Water is a critical resource and we consider our water infrastructure to be a strategic asset. Effective and integrated management of water resources and systems is an integral component of our business strategy. Our vision for water management could be described as “effective, innovative and caring for water resources and water systems management”.
Total water withdrawal was 116,851Ml (2013: 76,636Ml) in 2014 with 16,738Ml or 14.32% (2013: 12,410Ml or 16.19%) from municipal sources (potable water) and 100,112Ml (2013: 64,227Ml) from ground fissure sources.
The reason for the increase year on year is due to of the inclusion of the Cooke operations in 2014.
The bulk of fissure water is withdrawn at source for safety reasons and it is discharged into the environment without treatment. Uncontaminated fissure water, which has not entered the mine workings, does not pose an environmental risk. Impacted fissure water is used in the operations to compensate for system shortfalls. By using the impacted fissure water make-up, the total discharge load is reduced and contaminants are entrapped in the various tailings storage facilities (TSFs). We use recirculating mine service water extensively in our surface and underground operations. By operating the systems in this manner, we ensure that none of this water is discharged but is reused to improve water efficiency.
In addition, we have invested in potable water-treatment plants to produce potable water from excess fissure water, and thus reduce our overall water footprint and total cost of potable water.
|Beatrix||Ezulwini (Cooke 4)||Rand Uranium
(Cooke 1, 2 and 3)
|Permit/exempt in terms of the Water Act, 1956 (Act No 54 of 1956)||Yes||Yes||–||–||–|
|Water use licence in terms of the National Water Act, 1998 (Act No 36 of 1998)||–||–||Yes||Yes||Yes and directive|
|Water use licence application||Submitted||Submitted||Submitted for backﬁll project||Applied for amendment||Applied for amendment|
|Draft water use licence||–||Yes||–||Yes||–|
|Bottleneck||Regional office of Department of Water and Sanitation/ Sibanye’s Water Management Department||National Department of Water and Sanitation||National Department of Water and Sanitation||Regional office of Department of Water and Sanitation/ Sibanye’s Water Management Department||Regional office of Department of Water and Sanitation|
|Explanation||Awaiting feedback from regional Department of Water and Sanitation||Recommendation submitted to the Department of Water and Sanitation adjudication committee||Backlog at Department of Water and Sanitation||Awaiting feedback from regional Department of Water and Sanitation||Department of Water and Sanitation evaluating additional information submitted|
|Way forward||Enquire about progress||Awaiting water use licence||Apply for amendment
of water use licence
Enquire about progress with backfill water use licence
|Enquire about progress||Awaiting feedback from regional Department of Water and Sanitation|
- * Rand Water
- ** Sedibeng Water
RECYCLING AND OPTIMISATION
Optimisation includes the establishment of a three-tier water balance system, which is updated regularly, to allow our operations to track water consumption at shaft level. A project is underway to establish detailed water balances at all operations by mid-2015. An annual water balance is prepared and submitted to the Department of Water and Sanitation as a requirement of our water use licences.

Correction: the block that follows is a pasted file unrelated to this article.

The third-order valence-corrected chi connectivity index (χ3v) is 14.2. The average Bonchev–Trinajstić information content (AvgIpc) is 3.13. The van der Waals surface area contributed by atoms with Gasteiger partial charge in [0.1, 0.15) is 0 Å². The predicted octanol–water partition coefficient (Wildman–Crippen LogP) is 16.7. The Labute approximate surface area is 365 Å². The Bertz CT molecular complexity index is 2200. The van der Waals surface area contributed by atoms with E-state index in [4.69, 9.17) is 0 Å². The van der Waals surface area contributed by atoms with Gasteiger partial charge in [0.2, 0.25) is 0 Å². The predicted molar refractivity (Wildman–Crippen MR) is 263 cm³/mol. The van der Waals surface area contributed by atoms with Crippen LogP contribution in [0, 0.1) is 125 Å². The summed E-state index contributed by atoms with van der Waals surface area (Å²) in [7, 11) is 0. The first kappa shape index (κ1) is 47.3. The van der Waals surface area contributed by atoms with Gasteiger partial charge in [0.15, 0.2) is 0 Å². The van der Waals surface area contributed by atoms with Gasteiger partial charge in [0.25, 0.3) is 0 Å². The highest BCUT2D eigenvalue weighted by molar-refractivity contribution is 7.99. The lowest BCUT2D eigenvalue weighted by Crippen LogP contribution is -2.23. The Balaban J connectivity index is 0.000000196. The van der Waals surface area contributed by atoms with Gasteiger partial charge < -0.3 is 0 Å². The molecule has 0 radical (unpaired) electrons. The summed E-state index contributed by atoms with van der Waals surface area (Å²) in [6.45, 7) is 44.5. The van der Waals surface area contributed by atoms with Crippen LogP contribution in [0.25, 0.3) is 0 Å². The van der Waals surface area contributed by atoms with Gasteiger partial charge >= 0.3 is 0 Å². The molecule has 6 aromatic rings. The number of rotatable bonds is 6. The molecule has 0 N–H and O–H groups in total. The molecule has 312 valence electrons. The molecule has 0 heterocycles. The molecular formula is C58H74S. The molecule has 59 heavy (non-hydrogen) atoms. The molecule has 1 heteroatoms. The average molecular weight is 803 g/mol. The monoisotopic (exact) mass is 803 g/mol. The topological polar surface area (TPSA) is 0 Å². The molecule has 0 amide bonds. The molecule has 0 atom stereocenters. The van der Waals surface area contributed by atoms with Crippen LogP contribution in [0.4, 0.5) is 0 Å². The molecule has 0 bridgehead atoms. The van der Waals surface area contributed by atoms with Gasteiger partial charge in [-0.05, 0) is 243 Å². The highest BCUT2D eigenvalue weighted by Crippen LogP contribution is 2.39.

Underground settlers are the first line defence in heavy metal removal and improving the quality of the underground circulating water systems. In 2014, we focused primarily on improving the operational efficiency of our settlers and optimising underground water systems to improve the quality of discharged underground water.
- Acid mine drainage (AMD), if managed as proposed, will not develop into a material risk in the Far West Rand Basin
- Relatively low volumes of mine water are expected to decant and the environmental impacts will be manageable
- Urban development and other polluters contribute to the salt load and will exceed mining impact after closure
Our integrated dynamic water management strategic process, developed by our Water Management Department to guide the implementation of our Water Management Policy through life of mine and beyond mine closure, SibanyeAMANZI is reviewed every year.
SibanyeAMANZI evolved from the Liquid Gold project initiated by Gold Fields in 2005. In order to achieve compliant discharges from the Driefontein, Kloof and South Deep mines owned by Gold Fields at the time, the initial aim of the Liquid Gold project was to develop “end of pipe water treatment solutions” to treat 120Ml/day of surplus fissure and mineralised mine service water, and to purify it to drinking water standards.
A water technology innovation hub, established at Sibanye’s Libanon workshops, supported by the Driefontein Mine Water Laboratory where an upgraded facility is being established at 9 shaft, includes research and development, and testing equipment. The technology innovation hub comprises simulated moving bed ion exchange, membrane purification, various forms of demineralisation equipment, and bench scale coagulation and flocculation equipment. This technology enables the recovery of uranium, rare earths and other valuable metals, as well as the conversion of contaminated salts into commercial commodities such as fertilizers and explosives.
Our SibanyeAmanzi strategy is realised through the following ongoing and proposed projects: